Are the Cubs Really That Bad?

The Cubs will be in a tight battle for not-last in their division. But they’re not exactly rebuilding on the cheap. Here’s a look at where the team is investing and how it might pay off.

Starlin Castro Alfonso Soriano

Scott Strazzante/Chicago Tribune

Starlin Castro and Alfonso Soriano at spring training

The good news for Cubs fans is that their team is the most profitable in baseball; the bad news is that they’re the most indebted. Somewhere in between is how good the team actually is this year.

Gordon Wittenmyer of the Sun-Times published a well-researched piece on the Cubs’ debt situation and their fallback from an “unsustainable” $146 million payroll in 2009 to this year’s approximately $100 million payroll. In 2009 the Cubs paid more than $10 million a year to six players (Carlos Zambrano, Alfonso Soriano, Aramis Ramirez, Ted Lilly, and Kosuke Fukudome), going 83-78. By 2012 they’d cut that to $88 million, paying just two players more than $10 million (Soriano and Ryan Dempster) and lost 100 games for the first time in decades.

Wittenmyer invokes the specter of the Pirates, the Rust Belt mid-market franchise that hasn’t had a winning season since Barry Bonds left after the 1992 season, and the consistently mediocre Kansas City Royals, who have had three winning seasons since and mostly serve as a farm team for the Yankees.

Is that the bleak future Cubs fans have to look forward to? Because it could get worse—the Cubs have had plenty of seasons over .500 in the past couple decades (including one over .600) and four trips to the playoffs. Neither the Royals nor the Pirates have made the post-season in 20 years.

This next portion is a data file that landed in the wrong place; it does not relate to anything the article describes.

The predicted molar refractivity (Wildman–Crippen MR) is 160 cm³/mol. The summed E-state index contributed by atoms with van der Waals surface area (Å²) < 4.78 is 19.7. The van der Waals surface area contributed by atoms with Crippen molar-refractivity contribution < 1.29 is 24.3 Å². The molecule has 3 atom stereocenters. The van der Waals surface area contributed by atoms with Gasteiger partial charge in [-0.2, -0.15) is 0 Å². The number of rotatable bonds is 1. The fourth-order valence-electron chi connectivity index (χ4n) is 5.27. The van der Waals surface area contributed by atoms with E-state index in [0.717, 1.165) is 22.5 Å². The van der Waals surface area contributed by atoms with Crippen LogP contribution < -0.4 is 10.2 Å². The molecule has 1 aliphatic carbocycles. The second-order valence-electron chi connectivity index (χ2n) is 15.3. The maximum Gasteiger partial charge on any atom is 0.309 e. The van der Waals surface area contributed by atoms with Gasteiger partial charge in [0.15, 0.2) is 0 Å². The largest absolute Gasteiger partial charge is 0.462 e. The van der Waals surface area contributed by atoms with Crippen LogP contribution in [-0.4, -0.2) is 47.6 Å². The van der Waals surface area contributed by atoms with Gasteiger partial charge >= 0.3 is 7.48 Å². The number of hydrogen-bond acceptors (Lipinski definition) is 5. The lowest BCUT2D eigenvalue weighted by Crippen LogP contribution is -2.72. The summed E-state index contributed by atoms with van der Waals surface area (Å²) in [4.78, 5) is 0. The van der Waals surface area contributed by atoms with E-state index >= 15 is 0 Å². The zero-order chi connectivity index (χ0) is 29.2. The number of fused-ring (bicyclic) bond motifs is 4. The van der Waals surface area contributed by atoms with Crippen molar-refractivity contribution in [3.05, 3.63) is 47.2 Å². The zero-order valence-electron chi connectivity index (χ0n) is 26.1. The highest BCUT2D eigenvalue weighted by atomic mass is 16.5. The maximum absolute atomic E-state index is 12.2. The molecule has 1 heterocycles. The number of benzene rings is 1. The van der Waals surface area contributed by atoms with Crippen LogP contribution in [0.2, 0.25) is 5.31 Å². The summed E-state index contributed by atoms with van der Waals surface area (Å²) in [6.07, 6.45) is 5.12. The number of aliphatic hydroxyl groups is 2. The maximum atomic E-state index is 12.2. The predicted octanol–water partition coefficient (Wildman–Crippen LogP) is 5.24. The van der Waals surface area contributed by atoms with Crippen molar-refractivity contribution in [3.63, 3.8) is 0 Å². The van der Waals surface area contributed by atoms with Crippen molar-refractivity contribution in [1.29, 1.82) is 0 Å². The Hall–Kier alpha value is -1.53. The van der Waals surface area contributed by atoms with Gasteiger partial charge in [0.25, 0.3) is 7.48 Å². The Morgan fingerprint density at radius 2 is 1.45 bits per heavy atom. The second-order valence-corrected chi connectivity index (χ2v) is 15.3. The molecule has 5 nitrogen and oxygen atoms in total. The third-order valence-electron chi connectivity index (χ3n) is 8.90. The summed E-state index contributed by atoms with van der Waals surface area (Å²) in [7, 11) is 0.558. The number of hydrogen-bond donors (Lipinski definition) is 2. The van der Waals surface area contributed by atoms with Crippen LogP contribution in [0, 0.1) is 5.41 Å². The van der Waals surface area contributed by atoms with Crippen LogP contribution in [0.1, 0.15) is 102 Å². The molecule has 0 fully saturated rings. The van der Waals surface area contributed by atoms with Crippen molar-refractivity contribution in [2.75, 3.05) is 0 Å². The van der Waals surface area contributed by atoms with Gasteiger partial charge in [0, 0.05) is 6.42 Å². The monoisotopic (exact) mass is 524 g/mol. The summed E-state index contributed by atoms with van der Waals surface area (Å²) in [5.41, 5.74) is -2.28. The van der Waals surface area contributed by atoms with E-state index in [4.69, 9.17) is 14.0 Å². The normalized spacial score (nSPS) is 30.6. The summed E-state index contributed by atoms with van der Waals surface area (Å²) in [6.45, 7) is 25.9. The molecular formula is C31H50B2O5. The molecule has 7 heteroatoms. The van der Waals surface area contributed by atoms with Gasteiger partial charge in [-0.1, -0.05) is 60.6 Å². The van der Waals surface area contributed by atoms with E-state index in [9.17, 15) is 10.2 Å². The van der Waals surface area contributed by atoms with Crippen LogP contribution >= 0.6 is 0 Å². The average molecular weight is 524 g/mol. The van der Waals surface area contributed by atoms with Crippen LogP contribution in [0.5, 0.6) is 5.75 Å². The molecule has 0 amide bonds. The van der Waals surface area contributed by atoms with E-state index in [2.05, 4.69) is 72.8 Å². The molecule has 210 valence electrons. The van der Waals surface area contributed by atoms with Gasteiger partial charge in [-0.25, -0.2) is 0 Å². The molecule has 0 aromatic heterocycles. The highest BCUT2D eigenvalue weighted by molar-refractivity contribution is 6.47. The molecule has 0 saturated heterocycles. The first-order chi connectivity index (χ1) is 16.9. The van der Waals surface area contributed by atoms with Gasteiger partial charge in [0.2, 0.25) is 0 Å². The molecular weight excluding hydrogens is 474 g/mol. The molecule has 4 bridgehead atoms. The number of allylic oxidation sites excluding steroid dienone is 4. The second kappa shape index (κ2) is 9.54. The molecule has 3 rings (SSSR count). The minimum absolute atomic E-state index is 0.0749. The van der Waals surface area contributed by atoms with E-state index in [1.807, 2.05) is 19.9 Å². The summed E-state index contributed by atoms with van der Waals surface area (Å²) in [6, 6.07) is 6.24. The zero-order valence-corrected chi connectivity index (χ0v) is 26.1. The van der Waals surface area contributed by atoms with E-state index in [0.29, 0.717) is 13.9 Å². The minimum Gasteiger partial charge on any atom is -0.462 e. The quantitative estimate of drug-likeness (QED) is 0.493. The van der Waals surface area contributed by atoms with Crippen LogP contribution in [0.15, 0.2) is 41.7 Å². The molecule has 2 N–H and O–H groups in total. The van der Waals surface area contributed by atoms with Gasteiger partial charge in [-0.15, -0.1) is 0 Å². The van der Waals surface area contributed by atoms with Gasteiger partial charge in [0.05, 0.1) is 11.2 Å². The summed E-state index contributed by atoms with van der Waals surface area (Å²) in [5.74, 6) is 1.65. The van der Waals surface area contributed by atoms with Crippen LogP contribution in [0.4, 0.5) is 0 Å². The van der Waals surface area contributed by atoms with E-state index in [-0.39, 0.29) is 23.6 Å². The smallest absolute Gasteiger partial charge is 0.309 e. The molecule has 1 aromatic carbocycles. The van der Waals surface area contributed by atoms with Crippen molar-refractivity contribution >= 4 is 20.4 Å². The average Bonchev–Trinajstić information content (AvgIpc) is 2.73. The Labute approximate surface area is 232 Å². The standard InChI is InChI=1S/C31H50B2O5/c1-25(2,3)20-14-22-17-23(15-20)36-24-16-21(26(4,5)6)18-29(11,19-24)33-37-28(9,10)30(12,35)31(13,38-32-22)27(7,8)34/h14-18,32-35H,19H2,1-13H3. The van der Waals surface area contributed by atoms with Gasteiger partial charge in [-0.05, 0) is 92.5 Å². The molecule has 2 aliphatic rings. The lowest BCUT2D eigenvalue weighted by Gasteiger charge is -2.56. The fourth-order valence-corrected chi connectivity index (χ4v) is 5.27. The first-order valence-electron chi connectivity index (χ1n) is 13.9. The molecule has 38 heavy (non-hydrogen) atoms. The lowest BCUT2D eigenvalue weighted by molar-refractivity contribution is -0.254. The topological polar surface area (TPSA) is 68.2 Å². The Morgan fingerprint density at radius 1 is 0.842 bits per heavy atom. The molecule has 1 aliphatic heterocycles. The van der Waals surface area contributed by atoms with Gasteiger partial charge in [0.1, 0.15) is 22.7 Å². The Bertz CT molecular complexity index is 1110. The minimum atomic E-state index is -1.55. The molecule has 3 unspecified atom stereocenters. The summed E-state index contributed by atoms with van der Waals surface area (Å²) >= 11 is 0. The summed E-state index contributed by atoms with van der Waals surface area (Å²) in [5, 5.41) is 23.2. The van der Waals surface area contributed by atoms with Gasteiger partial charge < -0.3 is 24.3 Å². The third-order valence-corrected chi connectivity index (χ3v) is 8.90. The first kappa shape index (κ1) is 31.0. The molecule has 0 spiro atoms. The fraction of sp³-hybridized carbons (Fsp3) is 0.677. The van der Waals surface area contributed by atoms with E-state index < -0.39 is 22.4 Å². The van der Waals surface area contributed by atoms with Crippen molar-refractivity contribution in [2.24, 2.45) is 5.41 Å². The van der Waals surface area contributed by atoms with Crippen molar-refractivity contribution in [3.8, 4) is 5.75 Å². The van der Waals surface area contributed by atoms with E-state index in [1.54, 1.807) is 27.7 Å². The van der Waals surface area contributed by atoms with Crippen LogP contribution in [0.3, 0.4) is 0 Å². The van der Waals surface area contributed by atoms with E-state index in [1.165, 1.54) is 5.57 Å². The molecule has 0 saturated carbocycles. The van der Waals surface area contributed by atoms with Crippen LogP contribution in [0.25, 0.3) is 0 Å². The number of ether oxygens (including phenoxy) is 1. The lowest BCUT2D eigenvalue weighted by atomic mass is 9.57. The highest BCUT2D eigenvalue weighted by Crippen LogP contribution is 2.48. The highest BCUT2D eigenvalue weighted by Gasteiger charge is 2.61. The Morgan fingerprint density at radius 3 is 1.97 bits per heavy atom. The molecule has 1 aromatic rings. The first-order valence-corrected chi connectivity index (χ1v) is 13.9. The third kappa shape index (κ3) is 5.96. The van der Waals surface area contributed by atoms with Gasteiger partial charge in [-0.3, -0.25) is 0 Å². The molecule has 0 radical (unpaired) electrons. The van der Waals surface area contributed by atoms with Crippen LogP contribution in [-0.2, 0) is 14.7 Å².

Wittenmyer doubts the Cubs have the money to remain consistently competitive. But the payroll jumped about $16 million over last year. And fans will get a better team.

So where’d the money go?

* The big expense was $13 million to Edwin Jackson, a reliable, well-traveled mid-rotation innings-eater who’s a good bet for around 200 innings and 3.5 wins over replacement. He’s not a star, but he’s one of the more consistent pitchers in baseball, a journeyman regularly on call for contending teams. Wittenmyer has another piece today putting Jackson in the context of current baseball contracts.

* Kyuji Fujikawa will probably replace nerve-wracking closer Carlos Marmol at some point, and he costs less than half as much. The Cubs’ “relief” corps had the highest inherited score percentage in baseball last year—38% percent of runners on base when their relief pitchers came in scored, despite the fact that they dealt with the lowest “average leverage index” in baseball, a measure of how high pressure the situation was when they entered. They also tied for the lowest save percentage.

* Starlin Castro got about a $4.5 million raise in a contract that locks him in through his age 29 year—in other words, through what’s likely to be his prime—that reaches $11 million by 2019. Expect them to pursue Anthony Rizzo ($498k this year at age 23) for such an extension if he’s as good this year as he promises to be. That’s what money-conscious teams are doing now: locking up good young players through their late-20s to recognize savings over the free agent market and the sort of expensive late-career extensions that are killing big spenders like the Yankees and Phillies. Those clubs spend a respective $124m and $61m more than the Cubs and, while both are superior teams, will struggle to make the playoffs.